• Another text element that shows the username of the user that created the post.
Text element (for user name of user that created post) on homepage
Text element (for user name of user that created post) on homepage
  • Finally, we’re also going to allow users to upvote posts. To do this, we’ll add one more text element...
  • ...as well as an icon.

To allow a user to upvote a post, we’ll need to add a workflow action. If a user clicks on the “up” icon, we’ll add that user to that post’s upvotes list.

Creating a workflow action when a user clicks on an icon

Within the workflow editor, you’ll start by making changes to a thing.

Making changes to a thing in workflow
Making changes to a thing in workflow

We’ll need to make changes to the parent group’s Post. We’re going to add the current user to the upvotes list on the current post.

Adding the current user to the upvotes list on the current post

The text element will show the count of the number of users who have upvoted a particular post.

Text element showing number of upvotes a post gets
Text element showing number of upvotes a post gets

Sending Data to a “Post” Page

As each post card on the homepage only contains the headline of its respective post, we’ll need to display the full body of the post on a separate page.

Let's create a new page called “post.”

Indie Hackers clone post page with text elements
Indie Hackers clone post page with text elements

As we’ll be displaying posts on this page, we need to set the type of content of the page to Post.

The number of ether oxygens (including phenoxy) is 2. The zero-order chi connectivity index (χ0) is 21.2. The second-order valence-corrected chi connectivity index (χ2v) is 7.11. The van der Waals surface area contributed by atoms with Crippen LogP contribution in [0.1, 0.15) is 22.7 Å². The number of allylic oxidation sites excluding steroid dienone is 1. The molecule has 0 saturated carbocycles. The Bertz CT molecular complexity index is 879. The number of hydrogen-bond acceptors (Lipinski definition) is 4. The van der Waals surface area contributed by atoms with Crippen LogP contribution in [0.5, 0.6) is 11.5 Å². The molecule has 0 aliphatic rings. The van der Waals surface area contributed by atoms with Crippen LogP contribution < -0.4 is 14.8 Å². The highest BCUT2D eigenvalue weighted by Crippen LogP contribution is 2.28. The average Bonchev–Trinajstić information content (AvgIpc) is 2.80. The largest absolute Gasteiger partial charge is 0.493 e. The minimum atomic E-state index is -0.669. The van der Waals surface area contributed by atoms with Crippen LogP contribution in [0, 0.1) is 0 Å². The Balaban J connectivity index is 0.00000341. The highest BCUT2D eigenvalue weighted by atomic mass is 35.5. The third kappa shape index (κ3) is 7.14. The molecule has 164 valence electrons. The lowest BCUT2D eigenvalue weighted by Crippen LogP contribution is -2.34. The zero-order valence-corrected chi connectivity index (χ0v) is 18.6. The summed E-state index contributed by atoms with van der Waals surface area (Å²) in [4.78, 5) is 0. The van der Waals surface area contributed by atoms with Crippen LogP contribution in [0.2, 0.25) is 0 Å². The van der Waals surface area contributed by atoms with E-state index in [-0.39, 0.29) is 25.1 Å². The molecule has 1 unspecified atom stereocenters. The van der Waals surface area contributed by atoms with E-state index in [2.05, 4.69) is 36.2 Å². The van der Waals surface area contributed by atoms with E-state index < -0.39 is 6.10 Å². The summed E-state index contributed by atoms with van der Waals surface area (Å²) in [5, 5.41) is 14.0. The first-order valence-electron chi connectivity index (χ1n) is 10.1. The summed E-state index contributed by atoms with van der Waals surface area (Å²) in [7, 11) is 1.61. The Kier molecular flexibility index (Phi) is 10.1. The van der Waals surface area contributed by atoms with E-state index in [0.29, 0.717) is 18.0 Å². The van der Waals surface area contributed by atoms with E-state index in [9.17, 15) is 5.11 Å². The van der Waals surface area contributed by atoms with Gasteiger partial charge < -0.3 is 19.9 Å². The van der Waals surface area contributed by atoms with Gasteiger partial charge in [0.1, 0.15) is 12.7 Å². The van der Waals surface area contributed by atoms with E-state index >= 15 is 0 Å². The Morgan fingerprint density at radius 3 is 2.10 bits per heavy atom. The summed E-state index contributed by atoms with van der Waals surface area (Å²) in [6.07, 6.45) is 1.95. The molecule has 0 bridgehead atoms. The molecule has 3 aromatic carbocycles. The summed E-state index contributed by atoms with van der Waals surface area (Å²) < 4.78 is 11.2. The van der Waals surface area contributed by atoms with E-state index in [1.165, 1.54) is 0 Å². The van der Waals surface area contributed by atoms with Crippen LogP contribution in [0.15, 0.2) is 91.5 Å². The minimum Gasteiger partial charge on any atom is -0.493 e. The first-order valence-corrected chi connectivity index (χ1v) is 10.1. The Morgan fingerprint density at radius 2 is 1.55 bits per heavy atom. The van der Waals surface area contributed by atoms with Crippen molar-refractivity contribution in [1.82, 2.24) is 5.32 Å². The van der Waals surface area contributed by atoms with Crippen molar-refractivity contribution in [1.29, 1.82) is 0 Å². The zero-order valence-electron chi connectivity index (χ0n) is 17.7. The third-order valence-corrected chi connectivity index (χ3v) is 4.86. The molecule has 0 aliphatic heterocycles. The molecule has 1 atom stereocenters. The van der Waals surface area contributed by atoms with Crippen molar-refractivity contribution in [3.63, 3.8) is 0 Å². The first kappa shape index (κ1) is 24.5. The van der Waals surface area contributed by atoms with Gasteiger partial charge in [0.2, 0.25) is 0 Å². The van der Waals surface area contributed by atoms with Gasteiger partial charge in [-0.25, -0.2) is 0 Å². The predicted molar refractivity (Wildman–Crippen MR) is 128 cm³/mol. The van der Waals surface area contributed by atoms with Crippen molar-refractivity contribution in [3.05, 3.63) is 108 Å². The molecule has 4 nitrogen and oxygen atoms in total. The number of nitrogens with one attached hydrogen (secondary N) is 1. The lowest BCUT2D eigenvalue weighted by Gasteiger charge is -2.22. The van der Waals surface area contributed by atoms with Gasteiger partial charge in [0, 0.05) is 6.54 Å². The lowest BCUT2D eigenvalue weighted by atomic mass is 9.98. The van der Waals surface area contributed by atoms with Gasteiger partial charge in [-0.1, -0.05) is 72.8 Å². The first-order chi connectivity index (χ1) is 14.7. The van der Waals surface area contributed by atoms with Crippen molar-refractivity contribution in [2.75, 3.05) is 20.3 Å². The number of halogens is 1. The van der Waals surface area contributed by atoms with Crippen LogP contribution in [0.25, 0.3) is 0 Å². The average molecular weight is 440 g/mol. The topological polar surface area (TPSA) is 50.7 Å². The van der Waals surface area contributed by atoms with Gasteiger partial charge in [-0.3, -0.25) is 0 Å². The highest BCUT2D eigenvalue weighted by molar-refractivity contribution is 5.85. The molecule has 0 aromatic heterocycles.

Setting the type of content to Post

In order to display the relevant content for each post, we’re going to create a group and put three text elements in it.

Let’s set the type of content of the group to “Post” and set the data source as “Current Page Post.”

Setting the type of content for the group to “Post” and setting a data source
Setting the type of content for the group to “Post” and setting a data source

The first text element we create will show the post’s title.

Text element showing the name of the post
Text element showing the name of the post

The second text element shows the username of the user who created that post.

Text element showing the username of the user who created the post
Text element showing the username of the user who created the post

The third text element shows the main content (i.e. the “body”) of the post.

Text element showing the body of the post
Text element showing the body of the post

Now let’s go back to the homepage and add the necessary functionality by creating a workflow that redirects a user to the “post” page when a post’s title is clicked on the homepage.

Creating a workflow to navigate from Indie Hackers clone homepage to post page

We’re going to navigate to the “post” page and send the parent group’s Post data.

Selecting the data to send to “Post” page
Selecting the data to send to “Post” page

When you navigate to a “post” page within your Indie Hackers clone, you should see something like this:

Example of “post” page
Example of “post” page

Creating Groups

A key feature of Indie Hackers (and many other online communities) is the ability to create and participate in groups dedicated to a specific topic.